National Catholic Register


Letters 01.31.2010

BY The Editors

January 31-February 13, 2010 Issue | Posted 1/25/10 at 2:00 AM


Hidden Research

Regarding “Federal Study Confirms Contraception-Breast Cancer Link” (Daily Blog, Jan. 8):

I recall that in the ’60s, probably about 1967, some studies were done at a university that “proved” this same hypothesis with the drugs for this purpose that were being used then. My aunt started taking them, and I warned her not to — but she went ahead with it and did develop breast cancer of a very aggressive kind and passed away a short time later.

I have always believed it was the use of “the pill” that caused it. So why has this research been hidden for years? Do you know of those studies I am speaking of? The university involved may have been George Washington University. We have too much untruth prevailing in our nation today. Our history is also being seriously corrupted and debunked. I hope someone is keeping track of all of this. I feel sure there is a purpose in it and that the purpose is not a good one.

Mia Archer 

Bellevue, Nebraska

Context Is Everything

We read with interest yet concern Melinda Selmys’ article “Pride Cometh After a Blinding Embrace of Legalism” (Jan. 3). She slams as “legalism” the following: “Catholic women on the pill should be refused Communion, but it’s legitimate to use natural family planning for the first five years of my marriage in order to advance my career.”

We take serious issue with that. Does Selmys not know the difference?

The pill acts to abort after conceptualization to do its work, while natural family planning still keeps the couple open to fertilization. There is a huge difference between the two methods, and we hope that this young lady will do the research that will lead to a better understanding of what she is thinking and sharing.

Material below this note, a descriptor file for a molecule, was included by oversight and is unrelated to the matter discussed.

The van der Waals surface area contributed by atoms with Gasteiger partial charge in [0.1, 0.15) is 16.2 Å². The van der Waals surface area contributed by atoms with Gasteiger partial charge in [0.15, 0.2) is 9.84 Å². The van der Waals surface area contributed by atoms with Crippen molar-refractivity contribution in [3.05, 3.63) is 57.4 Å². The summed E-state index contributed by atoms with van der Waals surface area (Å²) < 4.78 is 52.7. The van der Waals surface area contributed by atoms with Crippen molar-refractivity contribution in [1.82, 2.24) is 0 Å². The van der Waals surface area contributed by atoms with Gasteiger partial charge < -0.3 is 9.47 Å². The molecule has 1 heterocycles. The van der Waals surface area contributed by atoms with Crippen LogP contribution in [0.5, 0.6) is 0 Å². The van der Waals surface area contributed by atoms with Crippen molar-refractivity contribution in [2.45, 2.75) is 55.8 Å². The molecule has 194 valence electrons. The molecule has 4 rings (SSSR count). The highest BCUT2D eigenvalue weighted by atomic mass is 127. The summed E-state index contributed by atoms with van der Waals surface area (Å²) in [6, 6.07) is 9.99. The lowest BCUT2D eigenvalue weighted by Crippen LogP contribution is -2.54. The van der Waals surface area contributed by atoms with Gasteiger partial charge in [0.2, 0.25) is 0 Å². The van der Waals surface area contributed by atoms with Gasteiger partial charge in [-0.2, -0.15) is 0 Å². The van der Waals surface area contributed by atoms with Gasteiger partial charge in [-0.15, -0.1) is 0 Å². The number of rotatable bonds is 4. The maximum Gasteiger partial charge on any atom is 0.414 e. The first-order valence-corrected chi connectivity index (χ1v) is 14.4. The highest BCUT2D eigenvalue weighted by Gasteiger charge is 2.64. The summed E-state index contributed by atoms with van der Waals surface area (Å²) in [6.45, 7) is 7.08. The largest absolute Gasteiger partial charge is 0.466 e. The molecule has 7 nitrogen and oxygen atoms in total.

Vivian and Kenneth Clarke

Sun City, California

Melinda Selmys responds: I’m not talking about the difference between natural family planning and the pill — I’m very aware of the difference (I use NFP; I think the pill is a crime against humanity) — I’m talking about hypocrisy. The woman who uses NFP frivolously is not actually, in any meaningful sense, “open to life.” Although the acts are very meaningfully different, on the level of intention both are committing sins of sexual selfishness: Both are trying to escape from the maternal vocation implicit in their fertility. Someone who is struggling to be open to life, who uses NFP without the best of justification but who at least isn’t using artificial birth control is definitely doing the right thing versus someone who contracepts. The problem is when that person mounts her high horse, charges for the moral high ground, smugly plants her flag upon its peak and sits there waiting for God to rain fire and brimstone down on those one step below her. At this point she is committing a sin of legalistic pride: She assumes that her adherence to the letter of the law puts her in a position to harshly condemn those who do not adhere.

Indulgences’ Exposure

Regarding the letter (“Indulgence Requirements,” Dec. 20) commenting on my letter on plenary indulgences (“Under Indulgent,” Dec. 6):

Your response quoted a document from 1986. There is a more recent document from the Apostolic Penitentiary (January 2000) that specifies “20 days” in parentheses next to the word “several” regarding the number of days within which one should confess to receive the plenary indulgence.

Thanks for clearing up this matter. It is obvious that the subject could use more exposure by all. There are souls at risk.

May I recommend the indulgences calendar published by Bridegroom Press? It is handy and thorough. The publisher there has been my guide in understanding the practice.

Peace of Christ!

James Kurt

Jersey City, New Jersey

Distorted Thinking

I found some of the conclusions reached in the John Jay Study about sexual abuse (Dec. 20 article) rather curious.

To me, saying that the sexual abuse should not be linked to homosexuality in spite of the fact that 80% of the abused were boys vs. 20% girls is kind of like saying that “Although 80% of the victims of lung cancer are smokers, this should not be a reason to link lung cancer to smoking.”

And then they make the strange statement, “It’s important to separate the personal identity and the behavior.” Seems like this is distorted thinking to claim that homosexuality is “personal identity.” Isn’t homosexuality defined by homosexual behavior? Otherwise wouldn’t that be like trying to define the alcoholic apart from the alcohol which drives his actions?